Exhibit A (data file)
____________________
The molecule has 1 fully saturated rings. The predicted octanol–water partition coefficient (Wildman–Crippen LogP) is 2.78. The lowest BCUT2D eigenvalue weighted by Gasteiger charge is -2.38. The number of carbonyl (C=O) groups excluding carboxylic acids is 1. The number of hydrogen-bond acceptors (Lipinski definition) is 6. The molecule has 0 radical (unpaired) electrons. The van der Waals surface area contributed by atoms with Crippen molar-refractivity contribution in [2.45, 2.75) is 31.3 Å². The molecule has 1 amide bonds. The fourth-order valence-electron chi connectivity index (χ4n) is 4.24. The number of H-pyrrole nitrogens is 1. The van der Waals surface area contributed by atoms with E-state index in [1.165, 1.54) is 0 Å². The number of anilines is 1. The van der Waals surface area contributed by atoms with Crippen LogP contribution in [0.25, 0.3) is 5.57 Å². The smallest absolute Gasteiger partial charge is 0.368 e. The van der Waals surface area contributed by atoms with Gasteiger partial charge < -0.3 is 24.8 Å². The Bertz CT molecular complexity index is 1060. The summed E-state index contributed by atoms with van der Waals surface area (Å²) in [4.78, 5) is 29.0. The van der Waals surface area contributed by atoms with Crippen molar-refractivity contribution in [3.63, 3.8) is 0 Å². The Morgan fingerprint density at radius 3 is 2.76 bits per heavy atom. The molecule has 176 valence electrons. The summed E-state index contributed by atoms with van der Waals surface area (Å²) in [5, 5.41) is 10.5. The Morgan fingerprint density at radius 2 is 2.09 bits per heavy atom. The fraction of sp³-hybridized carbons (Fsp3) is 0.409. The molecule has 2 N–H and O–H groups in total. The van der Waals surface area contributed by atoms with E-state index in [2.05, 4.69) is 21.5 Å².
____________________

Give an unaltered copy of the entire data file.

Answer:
The molecule has 1 fully saturated rings. The predicted octanol–water partition coefficient (Wildman–Crippen LogP) is 2.78. The lowest BCUT2D eigenvalue weighted by Gasteiger charge is -2.38. The number of carbonyl (C=O) groups excluding carboxylic acids is 1. The number of hydrogen-bond acceptors (Lipinski definition) is 6. The molecule has 0 radical (unpaired) electrons. The van der Waals surface area contributed by atoms with Crippen molar-refractivity contribution in [2.45, 2.75) is 31.3 Å². The molecule has 1 amide bonds. The fourth-order valence-electron chi connectivity index (χ4n) is 4.24. The number of H-pyrrole nitrogens is 1. The van der Waals surface area contributed by atoms with E-state index in [1.165, 1.54) is 0 Å². The number of anilines is 1. The van der Waals surface area contributed by atoms with Crippen LogP contribution in [0.25, 0.3) is 5.57 Å². The smallest absolute Gasteiger partial charge is 0.368 e. The van der Waals surface area contributed by atoms with Gasteiger partial charge < -0.3 is 24.8 Å². The Bertz CT molecular complexity index is 1060. The summed E-state index contributed by atoms with van der Waals surface area (Å²) in [4.78, 5) is 29.0. The van der Waals surface area contributed by atoms with Crippen molar-refractivity contribution in [3.63, 3.8) is 0 Å². The Morgan fingerprint density at radius 3 is 2.76 bits per heavy atom. The molecule has 176 valence electrons. The summed E-state index contributed by atoms with van der Waals surface area (Å²) in [5, 5.41) is 10.5. The Morgan fingerprint density at radius 2 is 2.09 bits per heavy atom. The fraction of sp³-hybridized carbons (Fsp3) is 0.409. The molecule has 2 N–H and O–H groups in total. The van der Waals surface area contributed by atoms with E-state index in [2.05, 4.69) is 21.5 Å².